Odigie, who lost her factory job three years ago, doubted she will ever be able to pay the â¿¬126,000 ($160,700) she still owes on her mortgage.
"Economically, Spain is getting worse by the day, no one is doing anything about it," she said. "There are no jobs."
While Spain's mortgage default rate is relatively small at 3 percent, it stood at less than 1 percent in 2007 before the crisis hit. Now friends and family who used to help their hurting relatives when they couldn't make mortgage payments increasingly can't do so anymore. The Bank of Spain says there are now â¿¬19.1 billion ($24.4 billion) worth of mortgages under threat of not being paid, up from â¿¬4.1 billion ($5.2 billion) in 2007.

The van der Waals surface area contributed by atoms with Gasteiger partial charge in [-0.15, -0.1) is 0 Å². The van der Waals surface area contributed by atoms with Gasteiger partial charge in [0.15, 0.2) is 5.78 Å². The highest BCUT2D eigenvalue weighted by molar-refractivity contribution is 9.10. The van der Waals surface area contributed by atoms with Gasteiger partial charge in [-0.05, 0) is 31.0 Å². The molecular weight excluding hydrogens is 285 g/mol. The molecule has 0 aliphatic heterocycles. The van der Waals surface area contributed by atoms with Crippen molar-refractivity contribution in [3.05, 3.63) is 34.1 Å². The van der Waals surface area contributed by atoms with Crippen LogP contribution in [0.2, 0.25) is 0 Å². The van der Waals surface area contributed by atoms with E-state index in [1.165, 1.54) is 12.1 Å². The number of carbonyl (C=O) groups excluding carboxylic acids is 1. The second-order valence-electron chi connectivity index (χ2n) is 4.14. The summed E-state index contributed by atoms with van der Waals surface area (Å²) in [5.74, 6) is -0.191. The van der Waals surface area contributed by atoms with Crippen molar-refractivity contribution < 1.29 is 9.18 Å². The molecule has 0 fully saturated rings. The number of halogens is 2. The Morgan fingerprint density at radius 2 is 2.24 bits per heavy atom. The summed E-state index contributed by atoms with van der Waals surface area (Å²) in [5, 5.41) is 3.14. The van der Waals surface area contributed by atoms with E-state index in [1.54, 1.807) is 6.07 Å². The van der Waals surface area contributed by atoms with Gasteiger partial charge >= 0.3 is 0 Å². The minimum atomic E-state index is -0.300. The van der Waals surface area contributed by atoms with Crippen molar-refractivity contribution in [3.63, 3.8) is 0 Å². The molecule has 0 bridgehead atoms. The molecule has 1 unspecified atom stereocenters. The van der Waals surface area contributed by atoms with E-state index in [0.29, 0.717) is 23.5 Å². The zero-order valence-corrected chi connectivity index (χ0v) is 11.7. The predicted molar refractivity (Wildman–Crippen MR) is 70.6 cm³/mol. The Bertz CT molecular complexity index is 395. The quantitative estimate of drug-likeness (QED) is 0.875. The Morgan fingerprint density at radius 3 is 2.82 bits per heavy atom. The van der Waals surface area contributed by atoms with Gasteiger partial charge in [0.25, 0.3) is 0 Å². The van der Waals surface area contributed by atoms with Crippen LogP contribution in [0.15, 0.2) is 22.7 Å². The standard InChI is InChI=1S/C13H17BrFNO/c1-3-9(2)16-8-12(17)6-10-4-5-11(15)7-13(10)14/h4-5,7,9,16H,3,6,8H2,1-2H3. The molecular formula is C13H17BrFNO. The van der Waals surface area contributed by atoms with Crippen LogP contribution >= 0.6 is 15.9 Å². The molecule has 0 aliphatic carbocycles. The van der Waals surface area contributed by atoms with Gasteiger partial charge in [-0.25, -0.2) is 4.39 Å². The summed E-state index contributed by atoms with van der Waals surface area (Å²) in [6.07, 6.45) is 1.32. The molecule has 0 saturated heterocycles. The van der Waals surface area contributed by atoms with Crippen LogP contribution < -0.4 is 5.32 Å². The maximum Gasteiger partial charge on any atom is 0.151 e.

Public anger over evictions has been compounded because the government is negotiating billion-dollar bailouts for the same banks that are repossessing homes. In recent weeks Spain's General Council of the Judiciary, a police union and opposition parties have all demanded new legislation to end the widespread evictions.Spanish banks have warned against enacting measures that could prompt mortgage holders to default on purpose because they feel protected. De Guindos doubted this would happen, and he did not give an estimate of how many people would benefit from the eviction suspensions. He noted that while some people are losing their homes, Spain has 700,000 empty houses whose owners cannot find buyers, chiefly because banks are reluctant to give loans and people are afraid of buying into real estate after the crash. Deputy Prime Minister Soraya Saenz de Santamaria said the government also passed legislation that will provide cheap rentals for those who have already lost their homes. ____ Associated Press writers Oleg Cetinic and Marta Ramoneda contributed from Barcelona.